Evaluation anxiety is that feeling you get when you’re just beginning to create something or perform. It’s second-guessing yourself and what you’re doing.
When you sit down to paint, when you start to play an instrument, when you begin writing, when you start putting together a presentation for a group of people. You worry that you’re not being as productive as you could be, or that you’re going about it all wrong. You get anxious about the quality of the work, about picking the right word, note, motion, brush stroke, or photo.
The anxiety can stop you in your tracks and make you reconsider creating at all.
When we encounter evaluation anxiety, ideas stop flowing, we stop creating. Or we keep creating but we stick to what you know, what’s already been proven and works. No room for mistakes, so let’s just do what has already been done before. We perform the complete opposite of creativity, of formulating new ideas.
This is where spontaneity comes in.
Spontaneity is the process of acting without evaluating, doing before (over) thinking. Acknowledging the large gap in front of you and then leaping with your eyes closed anyway.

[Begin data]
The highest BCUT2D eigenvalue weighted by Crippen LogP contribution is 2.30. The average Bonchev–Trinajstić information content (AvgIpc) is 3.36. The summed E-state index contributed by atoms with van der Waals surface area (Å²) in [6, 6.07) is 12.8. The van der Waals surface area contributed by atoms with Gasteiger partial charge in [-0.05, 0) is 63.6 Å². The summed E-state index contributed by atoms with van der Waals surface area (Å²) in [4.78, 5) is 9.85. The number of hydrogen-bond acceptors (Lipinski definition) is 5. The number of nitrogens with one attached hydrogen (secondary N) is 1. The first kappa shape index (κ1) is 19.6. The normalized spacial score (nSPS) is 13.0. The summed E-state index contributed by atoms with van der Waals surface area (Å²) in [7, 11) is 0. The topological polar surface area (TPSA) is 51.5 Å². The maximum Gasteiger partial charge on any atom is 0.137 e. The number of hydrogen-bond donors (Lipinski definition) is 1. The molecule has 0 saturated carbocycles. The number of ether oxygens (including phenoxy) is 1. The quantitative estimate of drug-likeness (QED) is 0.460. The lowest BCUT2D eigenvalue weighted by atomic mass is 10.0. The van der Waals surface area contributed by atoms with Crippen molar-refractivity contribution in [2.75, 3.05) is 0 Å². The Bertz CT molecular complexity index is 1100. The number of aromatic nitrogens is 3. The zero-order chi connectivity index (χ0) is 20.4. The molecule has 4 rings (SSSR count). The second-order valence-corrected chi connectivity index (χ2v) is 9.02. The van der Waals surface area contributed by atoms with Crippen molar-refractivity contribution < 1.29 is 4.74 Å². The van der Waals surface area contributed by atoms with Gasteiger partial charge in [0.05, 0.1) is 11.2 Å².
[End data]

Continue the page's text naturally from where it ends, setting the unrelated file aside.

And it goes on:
Sometimes when you’re spontaneous, you miss. The ideas stink, your work is crap, or you miss the mark. But when it comes to creativity, spontaneity is a powerful tool that is almost always worth pursuing.
If creativity is the process of coming up with new ideas, and anxiety hinders that process, purposeful spontaneity can seriously help by breaking up the anxiety and pushing by it completely.
But how does one purposely become spontaneous?
By simply starting.
When I sat down to first write this post I was skeptical. I found myself wondering: “What if I don’t write the right words? What if I fail to convey the message that I want? What if nobody cares about purposeful spontaneity?” And then I got to work by sitting down and writing anyway.
Being spontaneous, being creative without evaluating every idea as it comes into your thoughts, makes it painlessly easy to have a lot of ideas (which we know is better for producing quality ones). Then, once you’ve captured those ideas (by performing the dance, or making the brush strokes, or pressing the shutter button on the camera, or writing everything down), you can focus on evaluating and editing. Only after you’ve created can you start to scale back, to be more focused and less spontaneous.
It’s this approach that allows us to circumvent the nagging at the back of our heads, the sneaking suspicion that we’re doing this wrong or that there’s something more we should be doing.
Sometimes there is a better way, but sometimes the absolute best way to be creative is to simply start. Critiquing comes later.
When do you often find yourself getting evaluation anxiety? How can you be more spontaneous with your work in those moments?
Read this next: Is it better to have many ideas, or better ideas?
Photo by BoyGoku.